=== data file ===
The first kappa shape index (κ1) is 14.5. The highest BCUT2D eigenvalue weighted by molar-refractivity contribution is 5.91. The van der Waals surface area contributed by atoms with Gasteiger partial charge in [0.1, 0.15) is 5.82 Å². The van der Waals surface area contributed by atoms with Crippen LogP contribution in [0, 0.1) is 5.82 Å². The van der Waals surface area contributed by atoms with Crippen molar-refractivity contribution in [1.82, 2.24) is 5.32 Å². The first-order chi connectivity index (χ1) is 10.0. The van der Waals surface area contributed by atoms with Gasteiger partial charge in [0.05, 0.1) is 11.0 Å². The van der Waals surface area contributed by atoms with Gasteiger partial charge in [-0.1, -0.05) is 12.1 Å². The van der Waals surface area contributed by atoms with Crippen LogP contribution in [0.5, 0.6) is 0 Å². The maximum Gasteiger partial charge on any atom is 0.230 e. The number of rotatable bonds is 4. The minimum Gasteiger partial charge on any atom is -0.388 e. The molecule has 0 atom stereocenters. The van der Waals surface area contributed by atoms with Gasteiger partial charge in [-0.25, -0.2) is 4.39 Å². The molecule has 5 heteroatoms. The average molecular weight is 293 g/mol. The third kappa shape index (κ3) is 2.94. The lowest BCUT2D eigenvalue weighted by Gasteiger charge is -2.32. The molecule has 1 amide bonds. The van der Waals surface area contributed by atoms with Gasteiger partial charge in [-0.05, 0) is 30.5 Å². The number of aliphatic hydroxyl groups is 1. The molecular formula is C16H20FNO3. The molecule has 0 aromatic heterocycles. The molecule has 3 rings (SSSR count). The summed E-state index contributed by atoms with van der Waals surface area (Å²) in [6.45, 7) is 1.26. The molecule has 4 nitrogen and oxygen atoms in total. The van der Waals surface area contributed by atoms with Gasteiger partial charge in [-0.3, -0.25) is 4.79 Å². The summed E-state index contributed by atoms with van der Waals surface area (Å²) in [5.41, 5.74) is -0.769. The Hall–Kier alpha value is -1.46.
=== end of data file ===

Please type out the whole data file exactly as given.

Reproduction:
The first kappa shape index (κ1) is 14.5. The highest BCUT2D eigenvalue weighted by molar-refractivity contribution is 5.91. The van der Waals surface area contributed by atoms with Gasteiger partial charge in [0.1, 0.15) is 5.82 Å². The van der Waals surface area contributed by atoms with Crippen LogP contribution in [0, 0.1) is 5.82 Å². The van der Waals surface area contributed by atoms with Crippen molar-refractivity contribution in [1.82, 2.24) is 5.32 Å². The first-order chi connectivity index (χ1) is 10.0. The van der Waals surface area contributed by atoms with Gasteiger partial charge in [0.05, 0.1) is 11.0 Å². The van der Waals surface area contributed by atoms with Gasteiger partial charge in [-0.1, -0.05) is 12.1 Å². The van der Waals surface area contributed by atoms with Crippen LogP contribution in [0.5, 0.6) is 0 Å². The maximum Gasteiger partial charge on any atom is 0.230 e. The number of rotatable bonds is 4. The minimum Gasteiger partial charge on any atom is -0.388 e. The molecule has 0 atom stereocenters. The van der Waals surface area contributed by atoms with Gasteiger partial charge in [-0.25, -0.2) is 4.39 Å². The molecule has 5 heteroatoms. The average molecular weight is 293 g/mol. The third kappa shape index (κ3) is 2.94. The lowest BCUT2D eigenvalue weighted by Gasteiger charge is -2.32. The molecule has 1 amide bonds. The van der Waals surface area contributed by atoms with Gasteiger partial charge in [-0.05, 0) is 30.5 Å². The number of aliphatic hydroxyl groups is 1. The molecular formula is C16H20FNO3. The molecule has 0 aromatic heterocycles. The molecule has 3 rings (SSSR count). The summed E-state index contributed by atoms with van der Waals surface area (Å²) in [6.45, 7) is 1.26. The molecule has 4 nitrogen and oxygen atoms in total. The van der Waals surface area contributed by atoms with Gasteiger partial charge in [-0.3, -0.25) is 4.79 Å². The summed E-state index contributed by atoms with van der Waals surface area (Å²) in [5.41, 5.74) is -0.769. The Hall–Kier alpha value is -1.46.